Free access
in American Journal of Veterinary Research

SUMMARY

Recombinant human interleukin-2 (rhil-2) was evaluated for its influence on total and differential wbc counts, lymphocyte blastogenic responsiveness to mitogens, and several measurements of neutrophil function in clinically normal and in dexamethasone-treated cattle. A single dose of rhil-2 (2.5 × 107 U) given sc had no influence on the total or differential wbc count; however, it did cause an inhibition of neutrophil random migration. The other measurements of neutrophil function (Staphylococcus aureus ingestion, cytochrome C reduction, iodination, and antibody-dependent and antibody-independent cell-mediated cytotoxicity) evaluated were not significantly altered. The rhil-2 treatment was associated with a significant (P < 0.01) decrease in uptake of [3H]thymidine in unstimulated lymphocytes and a tendency toward enhanced blastogenesis of lymphocytes stimulated with phytohemagglutinin. This enhancement was significant (P < 0.05) only when the results were expressed as a stimulation index. Lymphocyte responsiveness to concanavalin A and pokeweed mitogen was not significantly influenced by rhil-2 administration. Dexamethasone (0.04 mg/kg) administered every 24 hours for 3 consecutive days altered the wbc count and several measurements of lymphocyte and neutrophil function. The administration of a single dose of rhil-2 (2.5 × 107 U) 8 hours after the first dose of dexamethasone did not alter the influence of dexamethasone on any of the measurements. These results indicated that rhil-2 has some biologic activity in cattle, but when used as administered here, did not overcome the influence of dexamethasone on the in vitro measurements of lymphocyte and neutrophil function that were evaluated.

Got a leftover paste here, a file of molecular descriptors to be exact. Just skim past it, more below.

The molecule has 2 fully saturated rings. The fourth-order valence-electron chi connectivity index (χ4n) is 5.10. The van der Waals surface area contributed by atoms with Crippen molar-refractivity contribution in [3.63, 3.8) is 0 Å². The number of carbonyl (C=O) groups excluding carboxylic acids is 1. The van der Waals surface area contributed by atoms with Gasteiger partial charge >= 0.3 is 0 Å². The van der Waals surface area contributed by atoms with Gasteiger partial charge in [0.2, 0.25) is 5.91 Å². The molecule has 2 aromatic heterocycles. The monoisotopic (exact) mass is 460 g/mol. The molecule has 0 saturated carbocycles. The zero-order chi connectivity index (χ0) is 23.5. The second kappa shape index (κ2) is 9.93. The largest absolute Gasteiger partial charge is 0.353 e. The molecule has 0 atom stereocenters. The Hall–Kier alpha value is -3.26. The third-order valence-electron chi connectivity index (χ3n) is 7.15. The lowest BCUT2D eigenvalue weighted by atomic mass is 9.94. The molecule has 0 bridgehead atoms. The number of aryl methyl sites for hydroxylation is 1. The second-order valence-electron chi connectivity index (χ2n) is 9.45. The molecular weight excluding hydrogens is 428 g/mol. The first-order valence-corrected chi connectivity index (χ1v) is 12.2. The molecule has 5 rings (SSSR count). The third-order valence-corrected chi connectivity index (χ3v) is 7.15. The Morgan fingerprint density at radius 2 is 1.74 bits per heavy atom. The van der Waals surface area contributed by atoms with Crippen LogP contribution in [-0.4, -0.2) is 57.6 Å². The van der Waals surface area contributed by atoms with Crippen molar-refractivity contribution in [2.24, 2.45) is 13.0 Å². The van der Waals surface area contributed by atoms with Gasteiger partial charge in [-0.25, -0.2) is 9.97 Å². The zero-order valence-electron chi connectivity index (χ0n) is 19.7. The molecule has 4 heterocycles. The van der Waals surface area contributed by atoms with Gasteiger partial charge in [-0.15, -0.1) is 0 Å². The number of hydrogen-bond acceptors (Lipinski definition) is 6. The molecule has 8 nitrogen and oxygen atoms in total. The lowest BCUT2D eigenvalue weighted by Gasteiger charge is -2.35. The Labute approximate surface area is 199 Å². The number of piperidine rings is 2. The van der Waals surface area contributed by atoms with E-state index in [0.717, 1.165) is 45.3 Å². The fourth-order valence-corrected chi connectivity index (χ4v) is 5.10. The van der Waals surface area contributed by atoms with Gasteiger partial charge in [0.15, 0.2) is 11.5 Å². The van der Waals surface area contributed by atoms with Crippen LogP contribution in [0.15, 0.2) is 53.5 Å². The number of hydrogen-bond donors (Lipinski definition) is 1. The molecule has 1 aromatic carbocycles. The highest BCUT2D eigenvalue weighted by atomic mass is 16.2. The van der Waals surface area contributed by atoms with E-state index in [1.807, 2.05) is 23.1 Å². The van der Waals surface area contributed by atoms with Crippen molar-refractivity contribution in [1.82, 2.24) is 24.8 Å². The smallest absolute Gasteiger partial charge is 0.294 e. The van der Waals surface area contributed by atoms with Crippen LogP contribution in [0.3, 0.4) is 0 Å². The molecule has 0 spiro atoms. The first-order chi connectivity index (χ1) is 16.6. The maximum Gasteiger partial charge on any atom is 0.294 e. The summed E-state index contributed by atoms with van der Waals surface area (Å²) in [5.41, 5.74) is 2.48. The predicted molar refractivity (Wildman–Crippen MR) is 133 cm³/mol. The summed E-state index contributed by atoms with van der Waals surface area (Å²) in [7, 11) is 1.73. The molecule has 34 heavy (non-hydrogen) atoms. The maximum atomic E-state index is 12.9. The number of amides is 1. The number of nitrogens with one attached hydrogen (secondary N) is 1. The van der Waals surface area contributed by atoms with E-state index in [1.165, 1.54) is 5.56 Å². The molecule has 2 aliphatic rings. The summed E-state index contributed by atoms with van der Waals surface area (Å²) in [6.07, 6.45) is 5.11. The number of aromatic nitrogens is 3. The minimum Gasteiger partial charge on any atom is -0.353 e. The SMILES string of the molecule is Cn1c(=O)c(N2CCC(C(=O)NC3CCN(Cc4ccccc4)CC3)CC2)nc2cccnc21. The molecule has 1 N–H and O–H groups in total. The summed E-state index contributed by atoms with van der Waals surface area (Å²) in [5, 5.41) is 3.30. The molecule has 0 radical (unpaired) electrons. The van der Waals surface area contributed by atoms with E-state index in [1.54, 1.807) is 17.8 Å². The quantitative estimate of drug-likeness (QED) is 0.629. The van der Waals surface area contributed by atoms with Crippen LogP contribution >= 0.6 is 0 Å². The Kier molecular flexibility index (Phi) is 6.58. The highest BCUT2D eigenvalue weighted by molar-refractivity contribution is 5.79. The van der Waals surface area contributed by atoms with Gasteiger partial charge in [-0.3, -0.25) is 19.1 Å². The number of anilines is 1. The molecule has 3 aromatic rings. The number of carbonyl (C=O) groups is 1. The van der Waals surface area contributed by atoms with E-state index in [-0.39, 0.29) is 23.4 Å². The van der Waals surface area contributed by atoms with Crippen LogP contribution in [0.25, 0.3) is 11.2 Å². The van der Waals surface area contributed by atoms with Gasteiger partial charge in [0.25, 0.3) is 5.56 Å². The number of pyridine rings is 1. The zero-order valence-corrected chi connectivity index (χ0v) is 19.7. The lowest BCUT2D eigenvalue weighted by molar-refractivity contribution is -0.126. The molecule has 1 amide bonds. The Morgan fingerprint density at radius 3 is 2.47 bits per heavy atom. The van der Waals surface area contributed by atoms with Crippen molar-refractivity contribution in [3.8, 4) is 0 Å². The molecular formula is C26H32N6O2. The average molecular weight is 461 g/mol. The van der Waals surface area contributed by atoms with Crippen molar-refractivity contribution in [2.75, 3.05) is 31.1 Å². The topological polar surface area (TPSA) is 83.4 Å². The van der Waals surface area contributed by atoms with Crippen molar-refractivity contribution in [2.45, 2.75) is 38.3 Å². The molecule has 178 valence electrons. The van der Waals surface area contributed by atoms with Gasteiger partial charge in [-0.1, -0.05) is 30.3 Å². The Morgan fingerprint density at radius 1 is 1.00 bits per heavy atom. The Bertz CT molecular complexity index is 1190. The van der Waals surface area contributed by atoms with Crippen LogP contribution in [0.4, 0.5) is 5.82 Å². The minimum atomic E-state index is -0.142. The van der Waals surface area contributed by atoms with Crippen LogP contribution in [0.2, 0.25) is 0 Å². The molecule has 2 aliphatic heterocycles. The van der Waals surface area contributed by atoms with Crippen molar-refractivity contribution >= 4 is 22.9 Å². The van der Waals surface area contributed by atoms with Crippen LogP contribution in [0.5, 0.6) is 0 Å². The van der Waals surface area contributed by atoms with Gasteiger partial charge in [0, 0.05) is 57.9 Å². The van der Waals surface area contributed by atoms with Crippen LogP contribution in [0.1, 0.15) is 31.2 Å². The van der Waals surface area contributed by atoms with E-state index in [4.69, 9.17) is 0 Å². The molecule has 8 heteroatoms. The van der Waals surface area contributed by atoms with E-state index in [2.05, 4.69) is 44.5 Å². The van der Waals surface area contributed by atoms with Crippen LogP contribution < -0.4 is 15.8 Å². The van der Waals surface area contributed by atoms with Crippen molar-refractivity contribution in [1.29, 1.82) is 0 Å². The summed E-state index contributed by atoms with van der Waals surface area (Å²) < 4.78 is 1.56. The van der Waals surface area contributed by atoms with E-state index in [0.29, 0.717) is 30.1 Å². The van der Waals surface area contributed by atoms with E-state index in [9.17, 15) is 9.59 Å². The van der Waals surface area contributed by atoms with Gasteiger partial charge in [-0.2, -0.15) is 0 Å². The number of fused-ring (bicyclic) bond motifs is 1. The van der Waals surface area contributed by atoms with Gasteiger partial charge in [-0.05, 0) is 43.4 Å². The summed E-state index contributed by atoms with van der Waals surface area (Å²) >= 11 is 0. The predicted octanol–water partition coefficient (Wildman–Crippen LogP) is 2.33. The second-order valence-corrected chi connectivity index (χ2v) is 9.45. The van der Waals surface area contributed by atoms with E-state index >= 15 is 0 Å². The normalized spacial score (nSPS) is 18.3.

Free access
in American Journal of Veterinary Research

SUMMARY

The growth hormone (gh) secretagogue activity of variable dosages of clonidine (16.5, 50, 150, and 450 μg/kg of body weight), given orally mixed with the daily food ration, was evaluated in young and old dogs. Significant (P < 0.05) increase in plasma gh concentration was detected at all dosages tested in young dogs and in response to all but the lowest dose tested in the old dogs fed the clonidine-containing diet. Old dogs had plasma gh concentration that exceeded that of young dogs when higher doses of clonidine were used.

A clonidine (100 μg/kg)-supplemented diet was fed to middle-aged dogs twice daily for 30 days. Significant (P < 0.01) increase of plasma gh concentration was observed on the first day of the feeding trial, but was undetectable by day 30. After feeding the clonidine-enhanced diet for 30 days, the effects on thymic morphology were variable, and there was no effect on plasma thymulin titer. Clonidine-fed dogs had significantly increased lymphocyte blastogenic responsiveness to mitogens, compared with that of control dogs, when evaluated as stimulation index.

Free access
in American Journal of Veterinary Research